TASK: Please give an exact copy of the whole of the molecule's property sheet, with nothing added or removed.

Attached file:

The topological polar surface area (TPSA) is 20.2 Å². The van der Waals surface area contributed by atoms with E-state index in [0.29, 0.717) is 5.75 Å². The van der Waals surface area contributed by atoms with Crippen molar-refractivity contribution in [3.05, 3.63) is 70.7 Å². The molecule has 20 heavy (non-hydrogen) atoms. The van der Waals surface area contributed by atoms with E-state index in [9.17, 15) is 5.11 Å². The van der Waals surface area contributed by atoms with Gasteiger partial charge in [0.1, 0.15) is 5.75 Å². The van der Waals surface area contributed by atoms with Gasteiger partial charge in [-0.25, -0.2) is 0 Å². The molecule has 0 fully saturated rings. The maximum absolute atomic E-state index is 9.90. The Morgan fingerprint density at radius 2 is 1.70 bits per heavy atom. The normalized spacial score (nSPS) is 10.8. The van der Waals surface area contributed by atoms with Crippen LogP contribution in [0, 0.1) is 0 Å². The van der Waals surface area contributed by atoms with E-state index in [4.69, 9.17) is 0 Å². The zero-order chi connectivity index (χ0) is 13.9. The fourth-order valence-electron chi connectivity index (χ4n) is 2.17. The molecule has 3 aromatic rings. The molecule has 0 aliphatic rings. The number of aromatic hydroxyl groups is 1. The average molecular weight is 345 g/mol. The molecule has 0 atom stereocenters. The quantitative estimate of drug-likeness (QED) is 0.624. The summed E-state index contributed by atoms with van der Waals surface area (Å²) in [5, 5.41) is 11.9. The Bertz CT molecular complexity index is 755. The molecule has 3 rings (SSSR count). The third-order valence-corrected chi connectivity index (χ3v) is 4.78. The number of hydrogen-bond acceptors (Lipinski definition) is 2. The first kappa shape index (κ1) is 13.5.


The topological polar surface area (TPSA) is 20.2 Å². The van der Waals surface area contributed by atoms with E-state index in [0.29, 0.717) is 5.75 Å². The van der Waals surface area contributed by atoms with Crippen molar-refractivity contribution in [3.05, 3.63) is 70.7 Å². The molecule has 20 heavy (non-hydrogen) atoms. The van der Waals surface area contributed by atoms with E-state index in [9.17, 15) is 5.11 Å². The van der Waals surface area contributed by atoms with Gasteiger partial charge in [0.1, 0.15) is 5.75 Å². The van der Waals surface area contributed by atoms with Gasteiger partial charge in [-0.25, -0.2) is 0 Å². The molecule has 0 fully saturated rings. The maximum absolute atomic E-state index is 9.90. The Morgan fingerprint density at radius 2 is 1.70 bits per heavy atom. The normalized spacial score (nSPS) is 10.8. The van der Waals surface area contributed by atoms with Crippen LogP contribution in [0, 0.1) is 0 Å². The van der Waals surface area contributed by atoms with E-state index in [4.69, 9.17) is 0 Å². The zero-order chi connectivity index (χ0) is 13.9. The fourth-order valence-electron chi connectivity index (χ4n) is 2.17. The molecule has 3 aromatic rings. The molecule has 0 aliphatic rings. The number of aromatic hydroxyl groups is 1. The average molecular weight is 345 g/mol. The molecule has 0 atom stereocenters. The quantitative estimate of drug-likeness (QED) is 0.624. The summed E-state index contributed by atoms with van der Waals surface area (Å²) in [5, 5.41) is 11.9. The Bertz CT molecular complexity index is 755. The molecule has 3 rings (SSSR count). The third-order valence-corrected chi connectivity index (χ3v) is 4.78. The number of hydrogen-bond acceptors (Lipinski definition) is 2. The first kappa shape index (κ1) is 13.5.